CB: With that in mind, would there be any part of that route you might have done differently?
CE: (With a chuckle) I would have tried to avoid all that and got drafted and made it easy! But I think the thing that hurt me was not having the right agents when I came out of school. If I had the agent I had now he would have known my chances and told me to go back to school, I'm not getting drafted. I had people around me I thought I trusted that were giving me bad advice and it may have cost me an opportunity in the NBA. You make mistakes, I am where I am and right now though and life is good.
CB: What are your thoughts on the direction of the Canadian Men's program?
CE: I'm happy with the way things are going. I like the change. I like how they changed things from previous years. Things were going ok, but change is always good. You have the right people in places and the right people that care and the right people that know what they're doing, I think it gives you a totally different look. That's sets you up to succeed. Now you're not always going to succeed right away but if not, it's next year or the year after. Right now, everybody's doing their part and everybody's buying in. And that's a big thing when it comes to playing for your country. The guys coming in have to know their roles; who does what and at a great level and you got to go to those things to succeed.
CB: Do you feel there's a more European feel to the game in the training camp this summer?
CE: There's a big European factor and there has to be because it's a FIBA game. As for the FIBA game and playing European teams, that's what you need to do.
CB: There's also been a move to involve more of the younger players. Do you feel this is a good thing for the National Program?
CE: You have to. Those young kids need to know what it's like to train with the best. In the other countries, we'll have two, three guys everyday that come to practice with you. They see what it's like to play at that high level and they bring that back to their teams. Having the young guys up, I think it helps them and gives them some experience. It shows them that they have to work harder to get to a higher level. By bringing these guys in, a week here a week there, it helps them see the bigger picture.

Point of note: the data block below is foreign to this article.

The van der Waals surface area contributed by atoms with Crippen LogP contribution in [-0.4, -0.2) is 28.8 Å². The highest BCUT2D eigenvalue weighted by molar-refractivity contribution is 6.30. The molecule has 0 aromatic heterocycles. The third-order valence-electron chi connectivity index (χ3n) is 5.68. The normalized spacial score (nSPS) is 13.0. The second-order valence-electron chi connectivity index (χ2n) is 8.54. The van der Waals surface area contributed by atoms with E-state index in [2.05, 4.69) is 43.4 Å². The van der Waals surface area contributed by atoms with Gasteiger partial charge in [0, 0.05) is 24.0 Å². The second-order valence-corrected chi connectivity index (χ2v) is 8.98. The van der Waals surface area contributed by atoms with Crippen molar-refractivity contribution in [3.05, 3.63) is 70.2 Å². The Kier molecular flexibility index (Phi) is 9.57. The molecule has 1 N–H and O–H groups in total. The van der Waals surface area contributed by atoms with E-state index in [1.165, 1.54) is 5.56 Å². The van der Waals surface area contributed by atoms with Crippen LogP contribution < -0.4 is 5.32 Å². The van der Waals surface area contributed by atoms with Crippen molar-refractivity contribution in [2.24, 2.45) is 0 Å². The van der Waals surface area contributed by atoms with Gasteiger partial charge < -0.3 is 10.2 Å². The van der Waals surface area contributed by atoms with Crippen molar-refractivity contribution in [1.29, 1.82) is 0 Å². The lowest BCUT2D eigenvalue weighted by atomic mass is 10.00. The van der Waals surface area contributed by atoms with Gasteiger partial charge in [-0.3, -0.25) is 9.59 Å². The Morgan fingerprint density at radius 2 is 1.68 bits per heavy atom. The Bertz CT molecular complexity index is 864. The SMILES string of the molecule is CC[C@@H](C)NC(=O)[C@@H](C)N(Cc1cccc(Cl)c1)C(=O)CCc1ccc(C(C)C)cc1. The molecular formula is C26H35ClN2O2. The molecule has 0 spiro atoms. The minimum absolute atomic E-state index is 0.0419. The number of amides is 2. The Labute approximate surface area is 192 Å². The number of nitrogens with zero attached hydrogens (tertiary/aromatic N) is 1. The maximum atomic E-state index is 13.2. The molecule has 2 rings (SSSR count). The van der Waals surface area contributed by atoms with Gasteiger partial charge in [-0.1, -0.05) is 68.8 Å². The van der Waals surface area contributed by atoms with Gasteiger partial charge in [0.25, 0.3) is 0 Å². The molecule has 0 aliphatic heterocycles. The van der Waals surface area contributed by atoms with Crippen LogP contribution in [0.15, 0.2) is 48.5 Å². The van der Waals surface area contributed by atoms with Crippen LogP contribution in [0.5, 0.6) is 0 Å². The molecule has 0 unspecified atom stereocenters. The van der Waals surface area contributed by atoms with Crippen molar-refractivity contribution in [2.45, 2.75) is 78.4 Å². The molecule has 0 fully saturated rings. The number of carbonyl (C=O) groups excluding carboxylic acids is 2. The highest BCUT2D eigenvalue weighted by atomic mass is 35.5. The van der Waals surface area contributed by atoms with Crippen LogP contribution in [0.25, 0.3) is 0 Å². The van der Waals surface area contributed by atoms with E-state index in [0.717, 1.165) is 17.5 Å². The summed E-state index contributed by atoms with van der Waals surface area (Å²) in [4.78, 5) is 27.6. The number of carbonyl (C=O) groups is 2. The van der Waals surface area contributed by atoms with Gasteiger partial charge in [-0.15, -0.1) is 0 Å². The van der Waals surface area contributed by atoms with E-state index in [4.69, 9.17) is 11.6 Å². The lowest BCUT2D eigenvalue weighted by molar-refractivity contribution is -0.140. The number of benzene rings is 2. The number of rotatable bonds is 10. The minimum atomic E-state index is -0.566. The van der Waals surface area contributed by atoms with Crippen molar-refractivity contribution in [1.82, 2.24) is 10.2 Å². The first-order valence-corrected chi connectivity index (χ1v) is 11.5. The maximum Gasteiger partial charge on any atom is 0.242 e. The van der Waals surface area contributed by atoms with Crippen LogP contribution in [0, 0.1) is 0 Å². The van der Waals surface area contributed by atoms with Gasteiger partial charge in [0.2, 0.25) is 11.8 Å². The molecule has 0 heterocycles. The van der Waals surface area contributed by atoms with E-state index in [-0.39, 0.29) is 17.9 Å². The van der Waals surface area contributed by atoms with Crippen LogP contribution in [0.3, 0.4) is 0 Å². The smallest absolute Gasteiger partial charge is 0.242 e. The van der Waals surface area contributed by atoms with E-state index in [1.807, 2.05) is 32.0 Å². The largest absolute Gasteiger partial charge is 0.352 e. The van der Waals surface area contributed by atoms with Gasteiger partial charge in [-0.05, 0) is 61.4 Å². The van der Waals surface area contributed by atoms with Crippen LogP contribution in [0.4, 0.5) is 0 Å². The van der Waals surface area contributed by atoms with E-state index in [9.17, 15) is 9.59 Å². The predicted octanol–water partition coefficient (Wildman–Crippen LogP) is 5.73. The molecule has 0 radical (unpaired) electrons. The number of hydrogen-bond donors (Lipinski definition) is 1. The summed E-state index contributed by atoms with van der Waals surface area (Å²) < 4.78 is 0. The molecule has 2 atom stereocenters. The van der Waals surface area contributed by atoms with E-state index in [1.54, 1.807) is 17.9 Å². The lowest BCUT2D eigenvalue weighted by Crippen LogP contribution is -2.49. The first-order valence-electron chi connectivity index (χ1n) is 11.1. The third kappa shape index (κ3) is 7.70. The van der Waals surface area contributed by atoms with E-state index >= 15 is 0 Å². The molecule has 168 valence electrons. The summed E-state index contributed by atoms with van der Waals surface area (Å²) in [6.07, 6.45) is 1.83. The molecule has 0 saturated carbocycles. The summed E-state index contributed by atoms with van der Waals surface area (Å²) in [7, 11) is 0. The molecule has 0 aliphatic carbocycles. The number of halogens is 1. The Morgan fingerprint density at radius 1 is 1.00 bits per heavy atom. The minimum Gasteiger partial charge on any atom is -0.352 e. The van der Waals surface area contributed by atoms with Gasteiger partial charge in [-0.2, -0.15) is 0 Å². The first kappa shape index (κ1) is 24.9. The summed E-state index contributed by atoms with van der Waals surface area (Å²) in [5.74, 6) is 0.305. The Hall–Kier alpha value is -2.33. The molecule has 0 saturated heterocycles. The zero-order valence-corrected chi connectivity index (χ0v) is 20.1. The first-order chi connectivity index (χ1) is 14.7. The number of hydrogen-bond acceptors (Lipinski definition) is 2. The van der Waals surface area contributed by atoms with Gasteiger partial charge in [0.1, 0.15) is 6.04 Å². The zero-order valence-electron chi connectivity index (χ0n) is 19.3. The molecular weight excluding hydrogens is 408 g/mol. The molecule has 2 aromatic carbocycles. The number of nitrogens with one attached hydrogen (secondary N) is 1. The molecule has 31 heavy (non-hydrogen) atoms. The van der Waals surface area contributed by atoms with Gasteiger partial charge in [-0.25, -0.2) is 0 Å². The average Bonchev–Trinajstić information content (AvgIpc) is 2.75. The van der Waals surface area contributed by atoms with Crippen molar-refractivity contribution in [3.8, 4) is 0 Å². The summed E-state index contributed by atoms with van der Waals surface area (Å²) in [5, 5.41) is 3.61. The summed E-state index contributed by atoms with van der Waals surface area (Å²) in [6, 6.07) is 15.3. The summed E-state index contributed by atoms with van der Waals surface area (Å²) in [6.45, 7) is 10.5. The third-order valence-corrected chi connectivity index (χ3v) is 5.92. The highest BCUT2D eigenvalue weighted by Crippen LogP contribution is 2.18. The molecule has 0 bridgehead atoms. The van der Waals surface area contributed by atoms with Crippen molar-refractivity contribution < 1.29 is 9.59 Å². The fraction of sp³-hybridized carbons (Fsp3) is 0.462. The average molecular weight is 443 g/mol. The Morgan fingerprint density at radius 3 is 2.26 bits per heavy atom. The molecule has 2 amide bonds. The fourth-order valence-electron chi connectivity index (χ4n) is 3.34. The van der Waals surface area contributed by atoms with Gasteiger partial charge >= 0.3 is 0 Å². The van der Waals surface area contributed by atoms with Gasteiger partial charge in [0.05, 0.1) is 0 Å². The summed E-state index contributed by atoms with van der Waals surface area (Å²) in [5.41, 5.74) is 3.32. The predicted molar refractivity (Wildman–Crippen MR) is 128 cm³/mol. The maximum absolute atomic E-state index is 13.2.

CB: Is there anything different you've noticed from the previous years?
CE: I think what's most different is that you have more guys with more experience. Now you have most guys with a few more years (playing pro) under belt. All the guys are playing more so that helps you build when you throw all these guys in together. When I first came in your only 23, 24 and you don't really see the big picture. Now it's totally different and we have that going for us.
CB: Have you felt that this team is coming together, getting closer on the floor?
CE: I find that everybody knows each other from previous years. You have good guys that are here. Now that you have a structure, discipline plans and what you need from guys regarding responsibilities and everything goes in place. Now you have guys who are on time, on schedule and focused with good attitudes and that make everything easier and easier to work with.
These guys are all good guys. When you're playing basketball for a living, you really have nothing to complain about. We get along well, we have fun. We come in, do the work, leave it on the floor and then go out and have more fun.
CB: What are your expectations are for the coming FIBA Americas Tournament?
CE: Obviously qualifying for the Worlds I think is a step. We can beat any of those teams. We need to go into it with that confidence so if we can get off some quick wins I think it'll help us through the rest of the tournament. But also we need to gel, get guys together and keep moving forward in the right step. I think the change was made was change for good. We're just trying to win games after that.
CB: Most memorable experience playing for the National Program?
CE: I've had some good moments with the team but the biggest thing is the camaraderie with the guys. You develop relationships and friendships with the guys and coaching staff that you keep with you forever. For me, playing the game is a great experience but I do that all year round. But when you come in and see the guys the friendships you are lasting.
CB: Thanks for your time Carl and good luck in Puerto Rico!
*Editor's note: In case you were not aware Canada did qualify for the 2010 World Basketball Championships in Turkey. And for more on the National Team program, be sure to check out www.basketball.ca.